Conceived above a saloon, delivered into this world by a masked man identified by his heavily sedated mother as Captain Video, raised by a kindly West Virginian woman, a mild-mannered former reporter with modest delusions of grandeur and no tolerance of idiots and the intellectually dishonest.
network solutions made me a child pornographer!
The sordid details...
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Saturday, January 11, 2003
Failure is not an option: it's a feature.
As I'm writing this, I'm watching the film Apollo 13, the thrilling story of man overcoming daunting technical failures.
Which brings me to today.
ATM Machines. The one in my building ate my card, as well as the cards of about two dozen other residents.
The long distance telephone network. I made a 20 minute call to my mother; the long distance network charged my calling card 200 minutes.
The cellular telephone network. My cell phone has been beeping every five minutes with a text message that I should add time to my card, even though I have over 200 minutes remaining and the time doesn't expire until January 27.
Partition Magic. Yep, this software is magic, all right. It turned the D: partition of my hard drive into cole slaw. It took me three hours to get my laptop back into semi-usable condition, but it meant losing everything on the D: drive. The only files I think are gone forever are my mp3 music files, which I can replace when I get back to Pittsburgh. All my other files are backed up. Maybe. Because:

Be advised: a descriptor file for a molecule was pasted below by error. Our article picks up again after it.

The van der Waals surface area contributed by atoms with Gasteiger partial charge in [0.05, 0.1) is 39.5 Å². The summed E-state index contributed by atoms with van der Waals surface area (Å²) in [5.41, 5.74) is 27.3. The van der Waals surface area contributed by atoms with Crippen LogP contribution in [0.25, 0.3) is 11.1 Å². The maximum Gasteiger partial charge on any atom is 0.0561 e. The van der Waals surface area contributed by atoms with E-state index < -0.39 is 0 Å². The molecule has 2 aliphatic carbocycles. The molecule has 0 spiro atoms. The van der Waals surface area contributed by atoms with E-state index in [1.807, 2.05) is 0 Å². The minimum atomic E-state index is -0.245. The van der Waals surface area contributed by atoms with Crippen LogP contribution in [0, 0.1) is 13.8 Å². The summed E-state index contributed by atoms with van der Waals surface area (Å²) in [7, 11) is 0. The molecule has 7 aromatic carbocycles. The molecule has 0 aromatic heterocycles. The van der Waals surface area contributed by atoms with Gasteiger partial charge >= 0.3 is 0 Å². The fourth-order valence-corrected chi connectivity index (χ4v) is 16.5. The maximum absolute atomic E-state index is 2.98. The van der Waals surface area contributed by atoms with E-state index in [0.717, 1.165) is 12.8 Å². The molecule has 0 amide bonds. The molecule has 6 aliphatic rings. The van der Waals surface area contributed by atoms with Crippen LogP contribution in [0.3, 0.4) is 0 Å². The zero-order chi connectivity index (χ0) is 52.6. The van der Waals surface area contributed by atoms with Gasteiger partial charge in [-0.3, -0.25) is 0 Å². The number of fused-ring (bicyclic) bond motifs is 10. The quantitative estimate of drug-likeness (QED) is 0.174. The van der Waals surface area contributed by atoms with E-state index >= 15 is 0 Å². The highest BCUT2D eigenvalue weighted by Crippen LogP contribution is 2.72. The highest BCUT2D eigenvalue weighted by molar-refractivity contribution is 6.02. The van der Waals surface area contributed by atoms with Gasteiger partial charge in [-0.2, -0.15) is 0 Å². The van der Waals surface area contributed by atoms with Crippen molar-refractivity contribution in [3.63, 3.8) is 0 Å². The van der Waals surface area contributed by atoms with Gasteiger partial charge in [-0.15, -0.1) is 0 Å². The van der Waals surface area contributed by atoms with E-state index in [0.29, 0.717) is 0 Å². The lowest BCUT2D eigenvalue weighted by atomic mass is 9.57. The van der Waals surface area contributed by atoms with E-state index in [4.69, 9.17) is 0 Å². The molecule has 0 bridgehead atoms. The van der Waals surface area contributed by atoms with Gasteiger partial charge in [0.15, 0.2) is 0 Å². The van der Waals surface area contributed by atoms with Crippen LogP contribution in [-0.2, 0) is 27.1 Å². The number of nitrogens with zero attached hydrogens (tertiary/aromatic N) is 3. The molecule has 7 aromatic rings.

Connected Online Backup, the service I use to back up my laptop over the net, isn't Connected right now. For the past two hours, both its primary and secondary data centers have been down. So, I'm stuck. I can't do any work, since all my work files were on the D: drive.
A lesser person would be overcome by these disasters. Not me. Apollo 13 has made me optimistic. I'll get through this. Fortunately, the cable service is still working. And as long as my network connection is #*&* > > wqru(@OIWHR
Thursday, January 09, 2003
January 6, 2003 marked the eleventh anniversary of ABC's ineffable World News Now, the network's - nay, television's - best news program.
Alas, it also marked the passing of the National Temperature Index, which many fans (myself included) considered to be the show's signature feature. It was replaced by something called the National Darkness Quotient, a somewhat diverting metric but of far less value than the NTI.
Indeed, many fans of the show are now in crisis mode... without the NTI, which we've learned to interpret quite well over the years, we have no idea how to dress. Should we wear a sweater? A coat? Those Bermuda shorts that frighten the pigeons?
I'm glad to announce that, as a public service, KGB Report has unilaterally decided to carry on the tradition, and is now providing the KGB Report National Temperature Index, which will be available Monday through Friday on or about midnight Central Time.
I've also registered the domain name nationaltemperatureindex.com, so it will be possible for NTI junkies to get their daily fix without having to go through the KGB Report's main web page. It'll take a few days for the new domain to filter through the Internet, but it should be accessible by Monday, January 13.